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I can’t believe I have made it through two weeks of medical school. There is so much information to review and master, with so few hours.  The old proverb, “he who fails to plan is planning to fail”, has never been so personally relevant.

In my previous post, I detailed my dream study regimen.  Needless to say, that didn’t last long.  It was taking up too much time, and didn’t make much sense.  Now I take a different approach for each class.

  1. Cell Biology – I read,  Junqueira’s Basic Histology: Text and Atlas (Mescher) and Medical Cell Biology (Goodman).  Our professor also has a collection of handouts that I also intend to purchase.  Honestly, if this professor didn’t take attendance, I would skip class and just study.  From what I’ve heard anywhere from 66 – 80% of the previous class failed this exam.  The test is ridiculously hard because it is allegedly not based on content covered in lecture.
  2. Biochemistry –  I’ve been instructed to just read the professor’s hand outs and supplement with Lippincott’s Illustrated Reviews: Biochemistry (Champe).  I try to read the handouts before class, and annotate them with my class notes and Lippincott’s afterwards.  Biochemistry is my favorite class (I am biased).  Our professor is the best.  He has an extremely cool confident personality.  It is evident he loves the subject-matter and is very knowledgeable.  This is the one professor who has received unanimous praise from every student I’ve talked to.  Most people attend his class, and they don’t have to.
  3. Anatomy – I use a combination of Acland’s DVD Atlas of Human Anatomy, Netter’s Anatomy Flash Cards, and Clinically Orientated Anatomy (Moore).  The Acland videos are a tremendous help, even though they may appear dry.  I love them because the cadavers are well-preserved and I gain a better perspective of how the different muscles, bones, nerves, and arteries interact with each other. This is the class I skip.  We have an hour lunch break from 12 – 1pm and Anatomy continues from 1 – 3pm.  I use this time to study Anatomy.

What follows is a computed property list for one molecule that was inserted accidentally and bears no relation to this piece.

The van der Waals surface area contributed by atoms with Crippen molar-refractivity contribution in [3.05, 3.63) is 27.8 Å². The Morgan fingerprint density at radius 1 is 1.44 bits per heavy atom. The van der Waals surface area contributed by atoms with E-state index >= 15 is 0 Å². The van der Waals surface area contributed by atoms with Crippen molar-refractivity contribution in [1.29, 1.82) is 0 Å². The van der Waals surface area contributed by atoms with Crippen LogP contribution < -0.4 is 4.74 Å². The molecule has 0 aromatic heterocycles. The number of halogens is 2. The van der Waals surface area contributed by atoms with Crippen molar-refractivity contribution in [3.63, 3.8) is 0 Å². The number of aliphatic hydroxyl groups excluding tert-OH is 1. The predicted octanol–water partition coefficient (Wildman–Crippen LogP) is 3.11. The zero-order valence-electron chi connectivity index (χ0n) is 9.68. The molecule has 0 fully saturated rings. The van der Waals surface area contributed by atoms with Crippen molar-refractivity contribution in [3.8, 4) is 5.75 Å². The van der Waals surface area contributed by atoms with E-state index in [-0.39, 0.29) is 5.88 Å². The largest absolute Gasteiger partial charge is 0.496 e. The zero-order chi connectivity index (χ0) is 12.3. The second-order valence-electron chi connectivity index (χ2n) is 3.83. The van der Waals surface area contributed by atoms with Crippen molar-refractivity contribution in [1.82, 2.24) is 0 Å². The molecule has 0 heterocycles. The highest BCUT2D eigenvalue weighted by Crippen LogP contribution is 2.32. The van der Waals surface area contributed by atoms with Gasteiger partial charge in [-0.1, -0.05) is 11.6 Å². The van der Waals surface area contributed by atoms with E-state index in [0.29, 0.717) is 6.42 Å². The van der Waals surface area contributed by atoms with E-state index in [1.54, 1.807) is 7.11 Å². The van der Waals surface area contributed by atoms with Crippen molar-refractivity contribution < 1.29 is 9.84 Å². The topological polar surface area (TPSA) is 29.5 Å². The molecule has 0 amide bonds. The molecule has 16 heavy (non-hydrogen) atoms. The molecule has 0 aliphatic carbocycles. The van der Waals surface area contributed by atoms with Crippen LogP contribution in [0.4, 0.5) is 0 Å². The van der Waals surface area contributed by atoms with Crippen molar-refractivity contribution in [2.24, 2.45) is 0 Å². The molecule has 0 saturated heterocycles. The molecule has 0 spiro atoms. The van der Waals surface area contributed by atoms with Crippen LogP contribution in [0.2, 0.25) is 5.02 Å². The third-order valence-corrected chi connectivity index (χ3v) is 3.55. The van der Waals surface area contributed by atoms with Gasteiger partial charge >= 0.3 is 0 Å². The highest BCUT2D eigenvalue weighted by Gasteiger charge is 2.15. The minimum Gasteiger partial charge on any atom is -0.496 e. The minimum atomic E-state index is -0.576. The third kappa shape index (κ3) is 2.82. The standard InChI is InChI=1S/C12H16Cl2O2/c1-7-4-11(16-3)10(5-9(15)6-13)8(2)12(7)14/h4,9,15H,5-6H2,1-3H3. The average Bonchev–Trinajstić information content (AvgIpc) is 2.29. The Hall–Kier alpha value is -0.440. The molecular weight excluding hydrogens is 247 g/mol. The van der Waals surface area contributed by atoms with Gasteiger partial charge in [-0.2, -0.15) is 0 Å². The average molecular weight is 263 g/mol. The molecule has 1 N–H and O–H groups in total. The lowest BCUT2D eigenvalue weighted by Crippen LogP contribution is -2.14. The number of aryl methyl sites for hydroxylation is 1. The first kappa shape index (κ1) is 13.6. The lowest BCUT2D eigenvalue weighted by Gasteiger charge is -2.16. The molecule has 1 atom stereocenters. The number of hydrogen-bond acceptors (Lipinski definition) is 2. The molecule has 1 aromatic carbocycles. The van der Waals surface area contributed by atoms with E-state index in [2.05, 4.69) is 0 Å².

4. Gunner Training – This website is a godsend.  Gunner Training is, “an adaptive learning platform that automatically creates a personal review plan to make sure you remember what you’ve learned.”  I use it every night to review recently covered topics in class in the hopes I will retain more information.  This should make my USMLE Step 1 review “less” arduous since I won’t have to re-teach myself older material.

I spend about 6 – 8 hours studying each day.  Surprisingly, medical school is not as “hard” as I thought it would be.  The most difficult task is time management and study efficacy.  Of course, I’m only two weeks in, so what do I really know.  This past week we added to Cell Biology to our class schedules.  So instead of our first class starting at 10 am (which was heaven), he had to be ready at 8am.  In addition to the new Cell Biology class, we also began attending Anatomy lab.  For whatever reason, our class is the first to have anatomy lab 4 days a week.  Anatomy lab goes from 3pm to 5pm.

This upcoming week we will start Program of Medicine in the Community (PMC).  Each student is assigned a hospital to hospital in which he or she will visit once a week for four hours.  According to our school website at PMC we will, “assist in performing H&Ps (history and physical), teaching preventive medicine to patients and learning how to diagnose and treat the variety of conditions which they will encounter.”

Let’s see how PMC will go.  I love the opportunity we have to meet doctors and patients in the community, and the possibility of acquiring new skills.  According to my roommate, I got a great hospital assignment.  However, I’m not excited about losing 4 hours of study time each week.  This estimate doesn’t include the transportation time, so maybe 5 hours in total.  I might have to start skipping Cell Biology, at least the second hour to make up for the time lost.